After receiving his online MBA at the University of Nebraska–Lincoln College of Business, Ravikumar Kalyanasundaram ’04 gained employment as a senior managing consultant at IBM in Lincoln, Nebraska. Still employed with the company 11 years later, he received the opportunity of a lifetime last fall to participate in IBM’s Corporate Service Corps (CSC) leadership development program sending him across the globe to Chengdu, China, for four weeks.
While simultaneously developing employees’ leadership skills and acknowledging critical challenges countries face worldwide, more than 3,000 IBM employees have participated since the program’s inception in 2008. The company selects just 10 percent from among thousands of applicants each year and Kalyanasundaram made the cut.
“I was naturally drawn to the triple-benefit, which I call a win-win-win situation. Through the program, communities have their problems solved, IBM employees receive leadership training and the company develops new markets and global leaders,” he said.
Kalyanasundaram’s task in Chengdu included working with the CHANLI New Leaf Service Center, a non-profit organization focused on the economic empowerment of individuals with disabilities. Working in a team of 15 fellow IBM employees from various countries and 10 interns from Chengdu, the goal involved providing an action plan for New Leaf to improve their operational skills in order to help create a more sustainable community.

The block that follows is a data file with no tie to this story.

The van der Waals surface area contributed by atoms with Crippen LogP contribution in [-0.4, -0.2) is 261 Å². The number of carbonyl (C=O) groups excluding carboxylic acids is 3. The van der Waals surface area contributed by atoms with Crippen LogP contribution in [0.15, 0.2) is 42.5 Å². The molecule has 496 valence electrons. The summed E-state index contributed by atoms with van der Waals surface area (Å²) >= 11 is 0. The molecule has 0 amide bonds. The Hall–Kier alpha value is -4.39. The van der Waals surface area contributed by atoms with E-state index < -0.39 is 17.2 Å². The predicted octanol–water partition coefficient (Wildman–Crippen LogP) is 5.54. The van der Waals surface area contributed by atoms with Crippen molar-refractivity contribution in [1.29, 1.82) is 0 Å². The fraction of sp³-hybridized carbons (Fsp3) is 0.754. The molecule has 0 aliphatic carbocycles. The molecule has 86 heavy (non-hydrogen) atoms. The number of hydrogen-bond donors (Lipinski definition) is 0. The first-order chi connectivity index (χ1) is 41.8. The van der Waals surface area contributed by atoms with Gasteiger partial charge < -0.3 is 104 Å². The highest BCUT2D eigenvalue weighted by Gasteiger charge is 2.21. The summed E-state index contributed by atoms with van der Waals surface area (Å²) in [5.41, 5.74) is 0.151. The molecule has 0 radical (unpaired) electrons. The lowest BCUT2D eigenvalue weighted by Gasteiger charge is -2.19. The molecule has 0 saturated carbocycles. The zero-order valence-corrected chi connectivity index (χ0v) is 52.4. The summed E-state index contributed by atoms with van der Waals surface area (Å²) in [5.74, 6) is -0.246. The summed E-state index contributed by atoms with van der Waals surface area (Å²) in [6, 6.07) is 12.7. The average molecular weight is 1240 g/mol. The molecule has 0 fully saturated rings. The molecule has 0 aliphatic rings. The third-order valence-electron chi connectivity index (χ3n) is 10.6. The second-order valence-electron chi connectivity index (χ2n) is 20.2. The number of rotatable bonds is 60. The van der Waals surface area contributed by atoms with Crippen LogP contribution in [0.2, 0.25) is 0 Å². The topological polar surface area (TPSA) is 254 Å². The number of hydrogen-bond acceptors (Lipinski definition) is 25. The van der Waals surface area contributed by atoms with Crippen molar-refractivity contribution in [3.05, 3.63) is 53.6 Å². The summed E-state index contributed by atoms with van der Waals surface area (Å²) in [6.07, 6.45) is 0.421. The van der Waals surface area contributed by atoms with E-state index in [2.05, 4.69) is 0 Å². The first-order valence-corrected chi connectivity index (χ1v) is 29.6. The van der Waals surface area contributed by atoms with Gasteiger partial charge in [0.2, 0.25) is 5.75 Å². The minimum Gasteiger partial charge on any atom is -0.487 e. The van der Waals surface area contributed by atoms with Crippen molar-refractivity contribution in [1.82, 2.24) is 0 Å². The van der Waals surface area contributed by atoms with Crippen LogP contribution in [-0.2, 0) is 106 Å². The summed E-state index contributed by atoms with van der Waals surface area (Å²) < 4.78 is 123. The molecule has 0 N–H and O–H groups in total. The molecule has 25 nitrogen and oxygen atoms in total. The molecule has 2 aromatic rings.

“As a team, we prepared for three months beforehand by getting to know each other, familiarizing ourselves with the language and culture and learning consulting methodologies and practices. By identifying the key strengths of team members early, we were able to assign appropriate tasks,” he said.
After arriving in Chengdu, the team began by conducting more than 40 hours of interviews with New Leaf employees to perform a SWOT analysis (strengths, weaknesses, opportunities and threats). Also overcoming a language barrier, the team created recommendations and shared information about global technology. They provided networking ideas based on U.S. practices.
By the end of the four weeks, the team generated more than 100 ideas and presented more than 150 recommendations for improvement. Short-term, the project will impact more than 150 people with disabilities in the small community and eventually the ideas could expand to greater China. He and his group members followed up with New Leaf after they returned home to answer any questions. Reflecting on the experience, Kalyanasundaram said his MBA coursework and experience at Nebraska equipped him with necessary skills to succeed in the unique atmosphere.
“The knowledge I gained from various courses like organizational behavior, marketing, international business management and global economics helped me during this program, but more importantly, the commitment to ethical behavior Nebraska instills in you as a student,” he said.
He believes MBA graduates specifically hold an obligation to give back to communities using their expertise. Not only will participating in such opportunities encourage personal growth, but from a business perspective it provides them with new markets and skills.
“MBA graduates are going to be the future leaders of the world and should have passion to create an impact. When you go through projects such as the one I did, you are not there to make money, you are there to generate ideas to hopefully make a better life for others,” he said. “The relationships I built through my time at Nebraska helped me find my passion and grow as a person in the long-run.”